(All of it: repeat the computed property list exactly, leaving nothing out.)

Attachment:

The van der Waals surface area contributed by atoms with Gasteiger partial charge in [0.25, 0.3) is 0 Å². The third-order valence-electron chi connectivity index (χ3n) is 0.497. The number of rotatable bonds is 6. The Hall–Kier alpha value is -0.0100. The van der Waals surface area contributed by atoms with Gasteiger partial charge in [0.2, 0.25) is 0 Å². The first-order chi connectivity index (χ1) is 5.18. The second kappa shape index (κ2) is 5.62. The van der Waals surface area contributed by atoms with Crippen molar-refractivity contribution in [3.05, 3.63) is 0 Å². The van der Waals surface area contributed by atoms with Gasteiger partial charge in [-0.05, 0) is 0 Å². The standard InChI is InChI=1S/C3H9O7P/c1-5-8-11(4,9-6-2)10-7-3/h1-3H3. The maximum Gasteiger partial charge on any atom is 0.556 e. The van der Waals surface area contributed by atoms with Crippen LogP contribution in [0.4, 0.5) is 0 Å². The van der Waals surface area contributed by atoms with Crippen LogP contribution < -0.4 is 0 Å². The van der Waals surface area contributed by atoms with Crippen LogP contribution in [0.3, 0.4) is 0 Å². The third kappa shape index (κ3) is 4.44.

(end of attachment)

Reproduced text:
The van der Waals surface area contributed by atoms with Gasteiger partial charge in [0.25, 0.3) is 0 Å². The third-order valence-electron chi connectivity index (χ3n) is 0.497. The number of rotatable bonds is 6. The Hall–Kier alpha value is -0.0100. The van der Waals surface area contributed by atoms with Gasteiger partial charge in [0.2, 0.25) is 0 Å². The first-order chi connectivity index (χ1) is 5.18. The second kappa shape index (κ2) is 5.62. The van der Waals surface area contributed by atoms with Crippen molar-refractivity contribution in [3.05, 3.63) is 0 Å². The van der Waals surface area contributed by atoms with Gasteiger partial charge in [-0.05, 0) is 0 Å². The standard InChI is InChI=1S/C3H9O7P/c1-5-8-11(4,9-6-2)10-7-3/h1-3H3. The maximum Gasteiger partial charge on any atom is 0.556 e. The van der Waals surface area contributed by atoms with Crippen LogP contribution in [0.4, 0.5) is 0 Å². The van der Waals surface area contributed by atoms with Crippen LogP contribution < -0.4 is 0 Å². The van der Waals surface area contributed by atoms with Crippen LogP contribution in [0.3, 0.4) is 0 Å². The third kappa shape index (κ3) is 4.44.